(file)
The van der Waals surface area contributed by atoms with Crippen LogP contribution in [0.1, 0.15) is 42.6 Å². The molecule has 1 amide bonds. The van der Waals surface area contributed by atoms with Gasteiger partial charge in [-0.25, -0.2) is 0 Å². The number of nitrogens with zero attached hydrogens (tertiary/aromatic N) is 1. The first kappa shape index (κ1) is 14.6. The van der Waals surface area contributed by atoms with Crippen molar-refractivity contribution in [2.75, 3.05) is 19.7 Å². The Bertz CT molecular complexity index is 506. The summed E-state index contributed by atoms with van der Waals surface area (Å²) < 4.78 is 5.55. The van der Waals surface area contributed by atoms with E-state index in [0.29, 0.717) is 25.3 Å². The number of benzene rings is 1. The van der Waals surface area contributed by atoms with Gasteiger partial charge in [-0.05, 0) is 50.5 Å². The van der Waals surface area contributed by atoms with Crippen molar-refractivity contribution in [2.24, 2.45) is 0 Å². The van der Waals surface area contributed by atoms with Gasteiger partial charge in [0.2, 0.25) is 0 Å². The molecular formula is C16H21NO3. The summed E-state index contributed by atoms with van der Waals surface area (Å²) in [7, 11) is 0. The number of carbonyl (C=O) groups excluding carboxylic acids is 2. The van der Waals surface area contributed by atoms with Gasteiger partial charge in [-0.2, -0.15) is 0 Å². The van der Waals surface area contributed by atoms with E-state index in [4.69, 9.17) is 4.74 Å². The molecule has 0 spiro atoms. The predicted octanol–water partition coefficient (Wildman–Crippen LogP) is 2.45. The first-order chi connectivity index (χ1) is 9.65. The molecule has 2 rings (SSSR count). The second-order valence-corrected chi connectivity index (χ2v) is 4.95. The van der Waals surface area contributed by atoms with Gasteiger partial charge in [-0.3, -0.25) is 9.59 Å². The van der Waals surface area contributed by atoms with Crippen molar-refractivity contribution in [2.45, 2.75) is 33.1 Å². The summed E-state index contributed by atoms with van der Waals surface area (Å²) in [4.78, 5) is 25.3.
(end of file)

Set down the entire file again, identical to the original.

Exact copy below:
The van der Waals surface area contributed by atoms with Crippen LogP contribution in [0.1, 0.15) is 42.6 Å². The molecule has 1 amide bonds. The van der Waals surface area contributed by atoms with Gasteiger partial charge in [-0.25, -0.2) is 0 Å². The number of nitrogens with zero attached hydrogens (tertiary/aromatic N) is 1. The first kappa shape index (κ1) is 14.6. The van der Waals surface area contributed by atoms with Crippen molar-refractivity contribution in [2.75, 3.05) is 19.7 Å². The Bertz CT molecular complexity index is 506. The summed E-state index contributed by atoms with van der Waals surface area (Å²) < 4.78 is 5.55. The van der Waals surface area contributed by atoms with E-state index in [0.29, 0.717) is 25.3 Å². The number of benzene rings is 1. The van der Waals surface area contributed by atoms with Gasteiger partial charge in [-0.05, 0) is 50.5 Å². The van der Waals surface area contributed by atoms with Crippen molar-refractivity contribution in [2.24, 2.45) is 0 Å². The van der Waals surface area contributed by atoms with Gasteiger partial charge in [0.2, 0.25) is 0 Å². The molecular formula is C16H21NO3. The summed E-state index contributed by atoms with van der Waals surface area (Å²) in [7, 11) is 0. The number of carbonyl (C=O) groups excluding carboxylic acids is 2. The van der Waals surface area contributed by atoms with Gasteiger partial charge in [-0.2, -0.15) is 0 Å². The van der Waals surface area contributed by atoms with E-state index in [4.69, 9.17) is 4.74 Å². The molecule has 0 spiro atoms. The predicted octanol–water partition coefficient (Wildman–Crippen LogP) is 2.45. The first-order chi connectivity index (χ1) is 9.65. The molecule has 2 rings (SSSR count). The second-order valence-corrected chi connectivity index (χ2v) is 4.95. The van der Waals surface area contributed by atoms with Gasteiger partial charge in [-0.3, -0.25) is 9.59 Å². The van der Waals surface area contributed by atoms with Crippen molar-refractivity contribution in [2.45, 2.75) is 33.1 Å². The summed E-state index contributed by atoms with van der Waals surface area (Å²) in [4.78, 5) is 25.3.